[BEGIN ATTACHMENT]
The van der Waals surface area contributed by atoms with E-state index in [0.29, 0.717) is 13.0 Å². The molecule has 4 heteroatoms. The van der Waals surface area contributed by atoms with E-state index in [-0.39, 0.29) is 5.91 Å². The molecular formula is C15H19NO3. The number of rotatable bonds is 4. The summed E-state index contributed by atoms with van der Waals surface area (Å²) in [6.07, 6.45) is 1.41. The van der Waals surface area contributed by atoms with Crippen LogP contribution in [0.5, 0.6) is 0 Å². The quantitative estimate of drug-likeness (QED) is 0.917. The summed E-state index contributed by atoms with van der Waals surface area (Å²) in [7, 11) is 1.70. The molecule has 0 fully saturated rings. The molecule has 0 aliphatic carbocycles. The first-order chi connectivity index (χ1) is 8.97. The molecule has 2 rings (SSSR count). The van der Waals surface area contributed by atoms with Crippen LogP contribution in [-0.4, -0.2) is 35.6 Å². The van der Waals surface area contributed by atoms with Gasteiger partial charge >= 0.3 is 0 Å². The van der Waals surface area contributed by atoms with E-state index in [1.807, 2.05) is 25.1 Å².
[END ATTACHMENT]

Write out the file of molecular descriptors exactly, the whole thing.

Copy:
The van der Waals surface area contributed by atoms with E-state index in [0.29, 0.717) is 13.0 Å². The molecule has 4 heteroatoms. The van der Waals surface area contributed by atoms with E-state index in [-0.39, 0.29) is 5.91 Å². The molecular formula is C15H19NO3. The number of rotatable bonds is 4. The summed E-state index contributed by atoms with van der Waals surface area (Å²) in [6.07, 6.45) is 1.41. The van der Waals surface area contributed by atoms with Crippen LogP contribution in [0.5, 0.6) is 0 Å². The quantitative estimate of drug-likeness (QED) is 0.917. The summed E-state index contributed by atoms with van der Waals surface area (Å²) in [7, 11) is 1.70. The molecule has 0 fully saturated rings. The molecule has 0 aliphatic carbocycles. The first-order chi connectivity index (χ1) is 8.97. The molecule has 2 rings (SSSR count). The van der Waals surface area contributed by atoms with Crippen LogP contribution in [-0.4, -0.2) is 35.6 Å². The van der Waals surface area contributed by atoms with Gasteiger partial charge >= 0.3 is 0 Å². The van der Waals surface area contributed by atoms with E-state index in [1.807, 2.05) is 25.1 Å².